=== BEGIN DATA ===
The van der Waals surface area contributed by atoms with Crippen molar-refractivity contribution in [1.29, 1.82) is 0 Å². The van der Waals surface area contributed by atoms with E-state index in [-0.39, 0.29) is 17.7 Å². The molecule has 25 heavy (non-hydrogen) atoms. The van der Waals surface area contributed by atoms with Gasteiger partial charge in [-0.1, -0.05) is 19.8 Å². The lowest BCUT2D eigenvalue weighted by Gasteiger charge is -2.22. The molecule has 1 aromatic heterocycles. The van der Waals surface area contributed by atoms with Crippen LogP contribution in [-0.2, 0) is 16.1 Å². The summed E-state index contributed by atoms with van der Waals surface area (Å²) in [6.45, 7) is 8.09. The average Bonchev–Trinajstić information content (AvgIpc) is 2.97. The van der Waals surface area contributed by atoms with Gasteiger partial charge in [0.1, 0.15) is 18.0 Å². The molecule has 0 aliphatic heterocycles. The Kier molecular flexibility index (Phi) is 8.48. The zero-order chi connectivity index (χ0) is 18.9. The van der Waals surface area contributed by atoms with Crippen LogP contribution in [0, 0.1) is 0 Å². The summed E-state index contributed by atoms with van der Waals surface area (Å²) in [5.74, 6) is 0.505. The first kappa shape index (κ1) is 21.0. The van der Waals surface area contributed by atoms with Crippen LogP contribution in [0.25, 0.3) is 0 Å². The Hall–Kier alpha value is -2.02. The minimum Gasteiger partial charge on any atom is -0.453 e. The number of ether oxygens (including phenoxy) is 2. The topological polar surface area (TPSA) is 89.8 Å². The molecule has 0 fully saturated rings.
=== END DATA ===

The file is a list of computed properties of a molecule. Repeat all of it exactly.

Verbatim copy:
The van der Waals surface area contributed by atoms with Crippen molar-refractivity contribution in [1.29, 1.82) is 0 Å². The van der Waals surface area contributed by atoms with E-state index in [-0.39, 0.29) is 17.7 Å². The molecule has 25 heavy (non-hydrogen) atoms. The van der Waals surface area contributed by atoms with Gasteiger partial charge in [-0.1, -0.05) is 19.8 Å². The lowest BCUT2D eigenvalue weighted by Gasteiger charge is -2.22. The molecule has 1 aromatic heterocycles. The van der Waals surface area contributed by atoms with Crippen LogP contribution in [-0.2, 0) is 16.1 Å². The summed E-state index contributed by atoms with van der Waals surface area (Å²) in [6.45, 7) is 8.09. The average Bonchev–Trinajstić information content (AvgIpc) is 2.97. The van der Waals surface area contributed by atoms with Gasteiger partial charge in [0.1, 0.15) is 18.0 Å². The molecule has 0 aliphatic heterocycles. The Kier molecular flexibility index (Phi) is 8.48. The zero-order chi connectivity index (χ0) is 18.9. The van der Waals surface area contributed by atoms with Crippen LogP contribution in [0, 0.1) is 0 Å². The summed E-state index contributed by atoms with van der Waals surface area (Å²) in [5.74, 6) is 0.505. The first kappa shape index (κ1) is 21.0. The van der Waals surface area contributed by atoms with Crippen LogP contribution in [0.25, 0.3) is 0 Å². The Hall–Kier alpha value is -2.02. The minimum Gasteiger partial charge on any atom is -0.453 e. The number of ether oxygens (including phenoxy) is 2. The topological polar surface area (TPSA) is 89.8 Å². The molecule has 0 fully saturated rings.